New York City Martini Crawl
The best thing about a gin martini is how bracing it is—invitingly ice-cold and silken, the juniper wallop of the gin smoothed out by a glug of vermouth. Plus—if we're being honest—it's guaranteed to get you tipsy. But the current fascination with classic cocktails has, for the most part, neglected the martini. Maybe it's because a two-ingredient drink doesn't offer much opportunity for mixology fireworks, like homemade bitters and obscure liqueurs. Or maybe its very popularity makes it unappealing—Sex and the City, as one of my friends noted, ruined the martini glass.
I recently did a martini crawl through our fair city, sizing up the state of the most classic drink. General lessons learned: Martinis, these days, are as big as a bucket, and served very, very dry. Hendrick's gin is very popular with bartenders, perhaps because of its premium price tag, though not actually well suited to a martini. And for the love of God, someone get some good olives. But it's not all bad news. A martini is like a gray suit: Everyone's got one, but everyone wears it a little differently.
Before embarking on this binge, I caught up with Alex Day, a barkeep at Death + Co. "A martini is all about texture—smooth, über-cold, velvety texture," he says. And the best way to get that, he notes, is a gentle stirring—not shaking. Ice crystals in the drink are an obvious gaffe. He finds that assertive, clean London dry gins, like Beefeater or Tanqueray, make the best martinis, and uses Plymouth for a softer concoction. And finally: "You're not making a cold glass of booze. You're making a martini. Use vermouth!" (After one too many glasses of pure gin, I say Amen to that.) Day recommends a 3-1, or even a 1-1, ratio of gin to vermouth—but to get a martini that wet, you'll have to request it.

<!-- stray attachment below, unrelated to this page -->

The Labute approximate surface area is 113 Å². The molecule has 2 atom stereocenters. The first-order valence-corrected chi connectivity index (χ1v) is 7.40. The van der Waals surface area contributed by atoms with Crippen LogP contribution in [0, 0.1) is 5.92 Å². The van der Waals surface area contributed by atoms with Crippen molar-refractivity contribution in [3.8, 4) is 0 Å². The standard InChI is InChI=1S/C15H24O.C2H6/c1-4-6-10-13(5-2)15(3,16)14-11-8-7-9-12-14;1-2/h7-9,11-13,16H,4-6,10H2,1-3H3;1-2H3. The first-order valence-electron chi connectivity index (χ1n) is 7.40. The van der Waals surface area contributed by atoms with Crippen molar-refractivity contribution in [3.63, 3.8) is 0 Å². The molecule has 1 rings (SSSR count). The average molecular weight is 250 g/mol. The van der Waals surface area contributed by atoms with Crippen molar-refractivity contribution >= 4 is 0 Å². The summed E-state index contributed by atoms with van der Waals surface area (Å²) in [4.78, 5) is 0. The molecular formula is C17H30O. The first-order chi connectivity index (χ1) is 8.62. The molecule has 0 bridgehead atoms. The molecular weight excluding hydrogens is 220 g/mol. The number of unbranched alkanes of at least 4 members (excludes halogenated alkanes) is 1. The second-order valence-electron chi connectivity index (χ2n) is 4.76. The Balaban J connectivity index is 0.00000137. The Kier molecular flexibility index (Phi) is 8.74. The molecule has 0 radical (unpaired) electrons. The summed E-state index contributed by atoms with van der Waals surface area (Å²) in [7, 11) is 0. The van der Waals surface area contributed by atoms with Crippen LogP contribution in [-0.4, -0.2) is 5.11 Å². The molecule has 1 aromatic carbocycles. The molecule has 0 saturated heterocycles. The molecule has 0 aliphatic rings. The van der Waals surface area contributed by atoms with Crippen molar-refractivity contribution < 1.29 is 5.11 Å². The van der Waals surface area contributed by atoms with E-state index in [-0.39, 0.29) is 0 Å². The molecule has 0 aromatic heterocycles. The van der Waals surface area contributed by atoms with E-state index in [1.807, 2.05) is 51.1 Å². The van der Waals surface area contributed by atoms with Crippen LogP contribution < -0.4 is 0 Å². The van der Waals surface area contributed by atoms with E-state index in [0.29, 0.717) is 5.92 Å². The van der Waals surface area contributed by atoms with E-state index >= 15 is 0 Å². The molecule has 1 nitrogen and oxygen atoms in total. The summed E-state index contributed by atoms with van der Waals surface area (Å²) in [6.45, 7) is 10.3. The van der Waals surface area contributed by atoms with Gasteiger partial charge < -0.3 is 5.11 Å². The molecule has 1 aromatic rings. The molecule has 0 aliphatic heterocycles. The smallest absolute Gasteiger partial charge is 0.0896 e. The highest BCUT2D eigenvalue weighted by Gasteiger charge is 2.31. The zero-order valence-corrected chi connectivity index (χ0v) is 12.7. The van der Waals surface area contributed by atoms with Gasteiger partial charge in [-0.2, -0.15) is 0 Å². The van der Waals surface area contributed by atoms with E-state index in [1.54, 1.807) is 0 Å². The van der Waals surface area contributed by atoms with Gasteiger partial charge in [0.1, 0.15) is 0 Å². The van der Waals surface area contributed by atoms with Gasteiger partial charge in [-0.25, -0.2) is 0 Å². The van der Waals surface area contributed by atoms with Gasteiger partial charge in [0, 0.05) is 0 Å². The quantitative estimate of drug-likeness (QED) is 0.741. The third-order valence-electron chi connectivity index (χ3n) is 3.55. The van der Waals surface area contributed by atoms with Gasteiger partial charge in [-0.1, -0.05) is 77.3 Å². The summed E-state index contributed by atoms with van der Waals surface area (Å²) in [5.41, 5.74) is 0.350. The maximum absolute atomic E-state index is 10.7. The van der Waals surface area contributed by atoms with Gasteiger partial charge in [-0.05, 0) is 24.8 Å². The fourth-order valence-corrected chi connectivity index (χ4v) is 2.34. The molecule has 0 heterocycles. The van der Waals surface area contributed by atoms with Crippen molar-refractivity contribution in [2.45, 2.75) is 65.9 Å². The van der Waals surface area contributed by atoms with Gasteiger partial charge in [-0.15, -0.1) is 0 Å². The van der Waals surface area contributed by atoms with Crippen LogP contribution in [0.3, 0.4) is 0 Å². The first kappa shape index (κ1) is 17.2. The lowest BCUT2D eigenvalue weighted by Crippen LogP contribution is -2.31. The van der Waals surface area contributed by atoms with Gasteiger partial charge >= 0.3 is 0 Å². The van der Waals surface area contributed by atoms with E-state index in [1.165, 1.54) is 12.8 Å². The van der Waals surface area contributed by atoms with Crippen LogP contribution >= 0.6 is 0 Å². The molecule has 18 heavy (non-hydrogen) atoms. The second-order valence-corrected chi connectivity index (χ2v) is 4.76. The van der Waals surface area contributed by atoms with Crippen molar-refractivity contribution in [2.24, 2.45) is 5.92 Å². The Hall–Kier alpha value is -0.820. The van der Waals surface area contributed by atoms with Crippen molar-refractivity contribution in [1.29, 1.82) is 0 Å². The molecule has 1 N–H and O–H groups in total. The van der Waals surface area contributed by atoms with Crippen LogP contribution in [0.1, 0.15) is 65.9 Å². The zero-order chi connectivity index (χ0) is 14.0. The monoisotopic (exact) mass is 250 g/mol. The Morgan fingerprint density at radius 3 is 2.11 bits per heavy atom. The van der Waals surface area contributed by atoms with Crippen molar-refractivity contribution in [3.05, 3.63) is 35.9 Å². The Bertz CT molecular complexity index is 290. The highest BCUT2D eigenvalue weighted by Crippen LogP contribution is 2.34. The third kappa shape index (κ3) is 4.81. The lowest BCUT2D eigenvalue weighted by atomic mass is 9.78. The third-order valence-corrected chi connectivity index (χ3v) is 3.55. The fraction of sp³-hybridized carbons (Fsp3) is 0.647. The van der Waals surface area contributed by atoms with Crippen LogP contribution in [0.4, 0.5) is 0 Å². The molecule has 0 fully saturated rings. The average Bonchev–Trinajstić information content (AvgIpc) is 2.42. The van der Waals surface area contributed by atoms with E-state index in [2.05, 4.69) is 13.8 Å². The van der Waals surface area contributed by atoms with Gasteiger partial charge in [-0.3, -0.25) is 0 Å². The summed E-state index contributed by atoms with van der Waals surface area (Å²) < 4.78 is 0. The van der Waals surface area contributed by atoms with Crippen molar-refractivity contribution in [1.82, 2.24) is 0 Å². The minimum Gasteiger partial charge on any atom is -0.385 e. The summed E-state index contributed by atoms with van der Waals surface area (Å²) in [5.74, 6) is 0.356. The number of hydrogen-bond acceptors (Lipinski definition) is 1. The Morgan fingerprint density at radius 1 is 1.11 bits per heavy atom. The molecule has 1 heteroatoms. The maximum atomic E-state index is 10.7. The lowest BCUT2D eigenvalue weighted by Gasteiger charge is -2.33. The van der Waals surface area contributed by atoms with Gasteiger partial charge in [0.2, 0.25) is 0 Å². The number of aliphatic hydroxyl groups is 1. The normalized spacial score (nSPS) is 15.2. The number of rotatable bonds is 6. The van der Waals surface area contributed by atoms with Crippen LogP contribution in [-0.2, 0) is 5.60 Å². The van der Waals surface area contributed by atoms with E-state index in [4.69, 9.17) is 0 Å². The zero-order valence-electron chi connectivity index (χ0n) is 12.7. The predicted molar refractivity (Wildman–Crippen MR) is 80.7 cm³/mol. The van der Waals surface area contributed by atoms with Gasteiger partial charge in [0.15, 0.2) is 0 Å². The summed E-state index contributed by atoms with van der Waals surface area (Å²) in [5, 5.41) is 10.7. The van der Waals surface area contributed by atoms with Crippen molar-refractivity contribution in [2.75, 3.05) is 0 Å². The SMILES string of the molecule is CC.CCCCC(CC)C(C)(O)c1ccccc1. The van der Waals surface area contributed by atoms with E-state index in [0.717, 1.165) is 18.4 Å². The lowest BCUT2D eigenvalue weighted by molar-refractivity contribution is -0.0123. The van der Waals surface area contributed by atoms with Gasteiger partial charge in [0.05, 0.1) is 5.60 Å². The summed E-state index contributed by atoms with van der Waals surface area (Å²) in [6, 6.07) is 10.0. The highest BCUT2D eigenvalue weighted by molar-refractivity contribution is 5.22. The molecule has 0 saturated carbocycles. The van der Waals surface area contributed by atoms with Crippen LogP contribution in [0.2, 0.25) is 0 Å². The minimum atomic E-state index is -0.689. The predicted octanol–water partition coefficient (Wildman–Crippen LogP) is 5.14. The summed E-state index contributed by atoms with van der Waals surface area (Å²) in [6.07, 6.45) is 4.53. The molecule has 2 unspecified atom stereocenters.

In my imagination, Delmonico's (56 Beaver Street) would be the perfect place for a martini—purported birthplace of lobster Newburg and baked Alaska! It would be full of suits eating steaks and drinking martinis—quiet, wood-paneled, leather-seated, 170-year-old perfection. In reality, we tromped down to the Financial District only to discover John Mayer caterwauling over the sound system, CNBC on the flat-screens, and a small troop of businesspeople getting very drunk. The bartender, straight out of New Jersey, flipped her long, brown ponytail to the side, and pondered our order. "We got Tanqueeerraaaay. . . ." I asked her to make it how she likes it best, and she went for the Bombay Sapphire, combined it with the barest dash of vermouth, shook the mixture vigorously, and served it with three fat green olives in an enormous glass ($12). It was harsh, and too strong. By the time the glass was empty, Journey was singing "Don't Stop Believin'." I think.
Next, we weaved our way over to Harry's (1 Hanover Square), a warm, subterranean steakhouse and bar in the India House building, a private club where captains of industry have lunched for almost 100 years. At Harry's, the TVs were set to ESPN, and a bald bartender who looked like he might moonlight as an ultimate fighter asked if I liked Hendrick's. Whatever you think's best, I told him. A good slug of the gin, a tiny bit of vermouth, shake-shake-shake, olives identical to the ones at Delmonico's, and we were splashing into our second middling martini ($11.50) of the night.